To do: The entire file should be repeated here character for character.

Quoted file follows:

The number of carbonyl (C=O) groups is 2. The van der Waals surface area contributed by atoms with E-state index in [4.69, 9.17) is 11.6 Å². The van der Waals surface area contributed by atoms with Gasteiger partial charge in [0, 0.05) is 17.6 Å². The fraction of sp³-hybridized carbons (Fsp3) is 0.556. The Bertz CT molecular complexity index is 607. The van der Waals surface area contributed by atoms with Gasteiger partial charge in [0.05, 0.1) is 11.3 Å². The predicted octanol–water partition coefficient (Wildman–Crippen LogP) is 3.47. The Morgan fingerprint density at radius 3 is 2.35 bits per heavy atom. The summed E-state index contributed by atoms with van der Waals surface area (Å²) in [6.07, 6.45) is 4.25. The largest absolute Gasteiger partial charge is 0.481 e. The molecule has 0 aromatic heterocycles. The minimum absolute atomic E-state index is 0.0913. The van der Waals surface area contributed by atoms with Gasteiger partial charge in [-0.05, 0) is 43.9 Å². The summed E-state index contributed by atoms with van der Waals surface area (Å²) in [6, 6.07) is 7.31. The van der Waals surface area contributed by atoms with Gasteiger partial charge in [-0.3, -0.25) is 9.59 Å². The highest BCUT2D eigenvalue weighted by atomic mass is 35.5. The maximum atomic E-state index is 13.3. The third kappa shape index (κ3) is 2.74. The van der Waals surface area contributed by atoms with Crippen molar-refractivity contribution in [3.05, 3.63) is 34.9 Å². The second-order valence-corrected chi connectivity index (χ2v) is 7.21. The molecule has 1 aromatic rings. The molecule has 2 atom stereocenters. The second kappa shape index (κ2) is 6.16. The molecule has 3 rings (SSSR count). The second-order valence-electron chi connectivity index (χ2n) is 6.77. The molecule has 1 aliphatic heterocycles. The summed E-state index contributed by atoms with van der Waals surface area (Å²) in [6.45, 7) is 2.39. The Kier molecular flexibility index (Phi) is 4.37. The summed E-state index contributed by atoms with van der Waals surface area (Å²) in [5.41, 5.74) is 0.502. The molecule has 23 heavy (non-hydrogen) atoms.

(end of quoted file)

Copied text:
The number of carbonyl (C=O) groups is 2. The van der Waals surface area contributed by atoms with E-state index in [4.69, 9.17) is 11.6 Å². The van der Waals surface area contributed by atoms with Gasteiger partial charge in [0, 0.05) is 17.6 Å². The fraction of sp³-hybridized carbons (Fsp3) is 0.556. The Bertz CT molecular complexity index is 607. The van der Waals surface area contributed by atoms with Gasteiger partial charge in [0.05, 0.1) is 11.3 Å². The predicted octanol–water partition coefficient (Wildman–Crippen LogP) is 3.47. The Morgan fingerprint density at radius 3 is 2.35 bits per heavy atom. The summed E-state index contributed by atoms with van der Waals surface area (Å²) in [6.07, 6.45) is 4.25. The largest absolute Gasteiger partial charge is 0.481 e. The molecule has 0 aromatic heterocycles. The minimum absolute atomic E-state index is 0.0913. The van der Waals surface area contributed by atoms with Gasteiger partial charge in [-0.05, 0) is 43.9 Å². The summed E-state index contributed by atoms with van der Waals surface area (Å²) in [6, 6.07) is 7.31. The van der Waals surface area contributed by atoms with Gasteiger partial charge in [-0.3, -0.25) is 9.59 Å². The highest BCUT2D eigenvalue weighted by atomic mass is 35.5. The maximum atomic E-state index is 13.3. The third kappa shape index (κ3) is 2.74. The van der Waals surface area contributed by atoms with Crippen molar-refractivity contribution in [3.05, 3.63) is 34.9 Å². The second-order valence-corrected chi connectivity index (χ2v) is 7.21. The molecule has 1 aromatic rings. The molecule has 2 atom stereocenters. The second kappa shape index (κ2) is 6.16. The molecule has 3 rings (SSSR count). The second-order valence-electron chi connectivity index (χ2n) is 6.77. The molecule has 1 aliphatic heterocycles. The summed E-state index contributed by atoms with van der Waals surface area (Å²) in [6.45, 7) is 2.39. The Kier molecular flexibility index (Phi) is 4.37. The summed E-state index contributed by atoms with van der Waals surface area (Å²) in [5.41, 5.74) is 0.502. The molecule has 23 heavy (non-hydrogen) atoms.